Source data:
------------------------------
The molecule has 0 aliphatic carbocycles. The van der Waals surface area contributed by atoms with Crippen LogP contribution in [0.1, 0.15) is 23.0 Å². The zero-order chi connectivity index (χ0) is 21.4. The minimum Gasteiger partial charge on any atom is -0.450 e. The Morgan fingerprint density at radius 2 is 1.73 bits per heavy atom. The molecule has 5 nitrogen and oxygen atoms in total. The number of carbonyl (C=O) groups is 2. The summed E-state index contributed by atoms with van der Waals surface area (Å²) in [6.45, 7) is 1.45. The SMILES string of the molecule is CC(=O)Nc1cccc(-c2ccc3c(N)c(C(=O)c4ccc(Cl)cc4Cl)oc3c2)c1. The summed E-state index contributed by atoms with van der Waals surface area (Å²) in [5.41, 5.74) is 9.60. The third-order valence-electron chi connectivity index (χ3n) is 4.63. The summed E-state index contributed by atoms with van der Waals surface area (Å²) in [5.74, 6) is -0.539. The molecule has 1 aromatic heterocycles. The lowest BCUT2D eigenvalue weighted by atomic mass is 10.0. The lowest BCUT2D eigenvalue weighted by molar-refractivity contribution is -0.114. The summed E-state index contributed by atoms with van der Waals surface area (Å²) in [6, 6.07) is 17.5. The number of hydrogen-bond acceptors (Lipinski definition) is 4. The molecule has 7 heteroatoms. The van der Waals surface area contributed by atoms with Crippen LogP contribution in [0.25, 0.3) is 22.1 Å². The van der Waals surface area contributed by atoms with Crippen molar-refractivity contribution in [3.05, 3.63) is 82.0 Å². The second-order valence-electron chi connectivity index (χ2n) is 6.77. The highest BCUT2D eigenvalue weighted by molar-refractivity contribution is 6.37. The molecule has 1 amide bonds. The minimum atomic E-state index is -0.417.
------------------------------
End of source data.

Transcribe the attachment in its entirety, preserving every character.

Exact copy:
The molecule has 0 aliphatic carbocycles. The van der Waals surface area contributed by atoms with Crippen LogP contribution in [0.1, 0.15) is 23.0 Å². The zero-order chi connectivity index (χ0) is 21.4. The minimum Gasteiger partial charge on any atom is -0.450 e. The Morgan fingerprint density at radius 2 is 1.73 bits per heavy atom. The molecule has 5 nitrogen and oxygen atoms in total. The number of carbonyl (C=O) groups is 2. The summed E-state index contributed by atoms with van der Waals surface area (Å²) in [6.45, 7) is 1.45. The SMILES string of the molecule is CC(=O)Nc1cccc(-c2ccc3c(N)c(C(=O)c4ccc(Cl)cc4Cl)oc3c2)c1. The summed E-state index contributed by atoms with van der Waals surface area (Å²) in [5.41, 5.74) is 9.60. The third-order valence-electron chi connectivity index (χ3n) is 4.63. The summed E-state index contributed by atoms with van der Waals surface area (Å²) in [5.74, 6) is -0.539. The molecule has 1 aromatic heterocycles. The lowest BCUT2D eigenvalue weighted by atomic mass is 10.0. The lowest BCUT2D eigenvalue weighted by molar-refractivity contribution is -0.114. The summed E-state index contributed by atoms with van der Waals surface area (Å²) in [6, 6.07) is 17.5. The number of hydrogen-bond acceptors (Lipinski definition) is 4. The molecule has 7 heteroatoms. The van der Waals surface area contributed by atoms with Crippen LogP contribution in [0.25, 0.3) is 22.1 Å². The van der Waals surface area contributed by atoms with Crippen molar-refractivity contribution in [3.05, 3.63) is 82.0 Å². The second-order valence-electron chi connectivity index (χ2n) is 6.77. The highest BCUT2D eigenvalue weighted by molar-refractivity contribution is 6.37. The molecule has 1 amide bonds. The minimum atomic E-state index is -0.417.